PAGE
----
"Working for him was an eye-opening experience. His first question in approaching a case always was, “What is the just result?” Then he would work backward from the answer to that question to see how it would comport with relevant theory or precedent. It took me a while to get used to that approach. The way I had learned the law at Harvard was that you looked up the answer in a book. The law was composed of “neutral principles” that you could apply to get the proper result..."
I have no problem with a trial judge seeking a just result. Nor with an appellate judge seeking a just result within the law... construing a statute so as to accomplish a fair rule, if only because the legislative body probably intended that. But I do think it questionable to make that the entire purpose, and then working backward to make the law or Constitution conform. My idea of fairness differs from that of everyone else (e.g., having grown up as a construction worker's son, you can guess my idea of fairness in employer/employee relationships), and should not be able to override the Framers, or the legislature's, idea of fairness.
Decision in Begay v. US is here. Federal law imposes a 15 year mandatory sentence for a felon in possession of a gun if he has three prior felony convictions of a certain type, i.e., certain drug offenses, or violent felonies (defined in statute). Begay turned out to have had an impressive 12 DUI convictions, and under state law the 4th and all later ones were felonies. The district court and 10th Circuit held that the DUIs were violent felonies within the meaning of the statute, which defines the term to include a felony that "otherwise involves conduct that presents a serious potential risk of physical injury to another."
The Supreme Court reverses: the def. of violent felony hinges upon how state law defines the felony, not on the manner in which it happens to be committed. DUI does not require that the driver present a serious potential risk in order to be convicted. If the statute were read that broadly, it would include things like discharging pollution, etc.
Breyer writes, for five Justices. Scalia concurs, saying that he'd construe the "otherwise" clause in light of the felonies which are listed in statute, as applying only to offences at least as dangerous as the least dangerous listed one.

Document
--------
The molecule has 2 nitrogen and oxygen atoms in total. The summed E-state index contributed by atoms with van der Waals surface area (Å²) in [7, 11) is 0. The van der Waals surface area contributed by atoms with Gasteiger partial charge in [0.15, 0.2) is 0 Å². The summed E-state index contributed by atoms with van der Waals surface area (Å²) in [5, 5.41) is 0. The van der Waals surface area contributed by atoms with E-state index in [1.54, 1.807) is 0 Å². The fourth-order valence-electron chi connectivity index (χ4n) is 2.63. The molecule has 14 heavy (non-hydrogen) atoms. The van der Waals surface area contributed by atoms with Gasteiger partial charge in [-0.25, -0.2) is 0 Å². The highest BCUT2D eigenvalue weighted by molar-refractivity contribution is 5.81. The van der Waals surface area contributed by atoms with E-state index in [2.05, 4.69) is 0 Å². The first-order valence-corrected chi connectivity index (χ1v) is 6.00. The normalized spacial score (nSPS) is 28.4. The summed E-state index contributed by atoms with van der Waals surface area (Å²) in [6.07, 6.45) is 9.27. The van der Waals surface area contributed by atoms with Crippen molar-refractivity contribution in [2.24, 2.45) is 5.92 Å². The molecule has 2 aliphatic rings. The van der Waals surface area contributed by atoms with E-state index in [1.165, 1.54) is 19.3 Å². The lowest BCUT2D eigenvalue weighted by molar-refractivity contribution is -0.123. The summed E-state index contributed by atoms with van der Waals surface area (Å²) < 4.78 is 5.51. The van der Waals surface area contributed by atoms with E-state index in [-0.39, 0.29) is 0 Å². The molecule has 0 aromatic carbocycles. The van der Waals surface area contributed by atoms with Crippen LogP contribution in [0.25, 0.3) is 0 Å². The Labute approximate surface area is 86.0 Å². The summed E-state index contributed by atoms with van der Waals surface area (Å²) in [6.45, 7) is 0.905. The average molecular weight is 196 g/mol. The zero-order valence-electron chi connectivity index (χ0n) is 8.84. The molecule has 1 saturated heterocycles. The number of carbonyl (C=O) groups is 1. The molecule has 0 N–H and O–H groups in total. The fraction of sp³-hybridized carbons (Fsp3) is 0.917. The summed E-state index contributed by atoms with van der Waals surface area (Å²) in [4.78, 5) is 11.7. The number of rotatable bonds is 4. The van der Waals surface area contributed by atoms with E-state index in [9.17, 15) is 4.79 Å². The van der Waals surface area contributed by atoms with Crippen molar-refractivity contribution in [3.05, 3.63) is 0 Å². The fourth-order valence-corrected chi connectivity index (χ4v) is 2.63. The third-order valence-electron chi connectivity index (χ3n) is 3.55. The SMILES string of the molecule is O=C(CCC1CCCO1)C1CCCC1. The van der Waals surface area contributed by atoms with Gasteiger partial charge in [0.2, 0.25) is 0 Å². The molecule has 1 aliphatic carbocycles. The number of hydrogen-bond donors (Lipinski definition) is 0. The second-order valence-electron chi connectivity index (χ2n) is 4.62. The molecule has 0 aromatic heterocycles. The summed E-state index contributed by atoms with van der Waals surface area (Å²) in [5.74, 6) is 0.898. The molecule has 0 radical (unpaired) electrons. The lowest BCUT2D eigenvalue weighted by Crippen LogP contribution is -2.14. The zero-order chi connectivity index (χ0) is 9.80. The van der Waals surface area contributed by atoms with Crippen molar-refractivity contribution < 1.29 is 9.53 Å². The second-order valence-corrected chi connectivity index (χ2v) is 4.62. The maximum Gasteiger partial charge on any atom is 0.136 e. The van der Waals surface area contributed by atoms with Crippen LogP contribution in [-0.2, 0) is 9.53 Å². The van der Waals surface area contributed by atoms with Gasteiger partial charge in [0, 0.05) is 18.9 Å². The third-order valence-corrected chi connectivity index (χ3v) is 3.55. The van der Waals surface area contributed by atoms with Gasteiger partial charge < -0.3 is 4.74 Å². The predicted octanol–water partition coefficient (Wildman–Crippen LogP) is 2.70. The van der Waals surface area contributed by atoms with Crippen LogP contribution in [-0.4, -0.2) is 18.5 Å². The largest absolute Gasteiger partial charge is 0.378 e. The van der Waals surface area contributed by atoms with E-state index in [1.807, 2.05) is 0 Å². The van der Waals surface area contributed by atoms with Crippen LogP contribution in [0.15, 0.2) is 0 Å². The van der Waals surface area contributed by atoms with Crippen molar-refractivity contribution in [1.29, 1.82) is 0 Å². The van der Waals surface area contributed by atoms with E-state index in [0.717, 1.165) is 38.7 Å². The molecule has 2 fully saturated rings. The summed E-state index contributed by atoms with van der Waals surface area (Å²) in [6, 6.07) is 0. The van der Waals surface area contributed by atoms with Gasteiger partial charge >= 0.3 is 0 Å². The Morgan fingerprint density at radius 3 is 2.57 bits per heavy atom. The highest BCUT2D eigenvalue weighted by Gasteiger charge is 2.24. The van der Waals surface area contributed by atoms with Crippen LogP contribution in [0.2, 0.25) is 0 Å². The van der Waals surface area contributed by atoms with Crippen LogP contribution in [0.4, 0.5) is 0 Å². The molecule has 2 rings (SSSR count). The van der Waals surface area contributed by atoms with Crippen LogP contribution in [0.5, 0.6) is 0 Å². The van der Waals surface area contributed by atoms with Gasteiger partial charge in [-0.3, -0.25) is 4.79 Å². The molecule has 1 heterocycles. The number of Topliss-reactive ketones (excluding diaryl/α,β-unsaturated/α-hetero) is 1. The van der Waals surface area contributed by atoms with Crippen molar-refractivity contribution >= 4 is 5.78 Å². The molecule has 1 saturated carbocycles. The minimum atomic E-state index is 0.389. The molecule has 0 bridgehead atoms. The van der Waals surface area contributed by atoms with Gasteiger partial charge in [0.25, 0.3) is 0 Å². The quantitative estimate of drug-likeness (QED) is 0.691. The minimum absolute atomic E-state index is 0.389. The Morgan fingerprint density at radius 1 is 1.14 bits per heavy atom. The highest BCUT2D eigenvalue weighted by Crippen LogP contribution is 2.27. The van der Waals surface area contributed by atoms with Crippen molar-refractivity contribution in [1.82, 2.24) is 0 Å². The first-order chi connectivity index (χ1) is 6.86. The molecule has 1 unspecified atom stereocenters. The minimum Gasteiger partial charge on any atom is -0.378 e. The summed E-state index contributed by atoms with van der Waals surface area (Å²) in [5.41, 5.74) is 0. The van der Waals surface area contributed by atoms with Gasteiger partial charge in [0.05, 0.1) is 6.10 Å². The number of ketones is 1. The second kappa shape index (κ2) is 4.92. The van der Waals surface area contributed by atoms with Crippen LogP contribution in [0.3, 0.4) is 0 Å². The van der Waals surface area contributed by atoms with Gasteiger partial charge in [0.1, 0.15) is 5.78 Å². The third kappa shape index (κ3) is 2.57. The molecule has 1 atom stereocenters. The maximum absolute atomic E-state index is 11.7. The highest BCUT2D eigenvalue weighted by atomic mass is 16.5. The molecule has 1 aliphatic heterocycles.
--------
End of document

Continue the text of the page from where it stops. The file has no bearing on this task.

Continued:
Alito dissents, joined by Thomas and Souter. His approach is textual: the "otherwise" clause is what it says, and this offense fits its definition.
War on Guns has the story.
Detailed video interviews of eight of the Justices on how they approach a case. From the Volokh Conspiracy.
Over at the Volokh Conspiracy.
Basically, over the period studied of the Rehnquist Court, with the exception of Rehnquist himself, the Justices all cast about the same number of votes to strike down laws as unconstitutional. The total votes ranged from 57 ro 67.
But when they split between Federal and State laws, you see a rather dramatic difference. The liberal wing was much more likely to strike State laws, and the conservative wing to strike Federal ones. Thomas and Scalia voted more often to strike Federal than State laws, whereas Stevens voted 63 times to strike State laws and only 17 times to strike Federal ones.
An article on the situation in a small Arizona town. There are some areas here where it basically is as it was on the frontier -- nearest law enforcement officer 60 miles away, and that's if you're lucky.
As one commenter on the previous thread noted, most of the western vigilanteeism represented a response to chaos. When a person or gang was too powerful to be taken care of by legal process, they were given a warning and unless they were fools, they got out of town, because it was notice that the citizenry were prepared for organized if illegal action against them. The custom was, I recall, 24 hours' written notice. Thus the Earps received notice in Tombstone, and left.
An interesting question springs into mind. Juries are required to be drawn from the vicinage, vicinity, of the offense. This is required, I'd assume, so that jurors know local conditions. Arizona counties are generally huge -- some are larger than Eastern states. In this case, this town is about 80 miles from Phoenix. Its conditions compared to Phoenix (an urban area with about 3 million population and a large police force) are as night and day. But Phoenix is the county seat, and in a trial held there the jury will almost certainly be 100% urban dwellers. Should someone in this town act in self-defense, might there be a case for arguing that the vicinage from which jurors should be taken should be the town, and not Phoenix nor the entire county?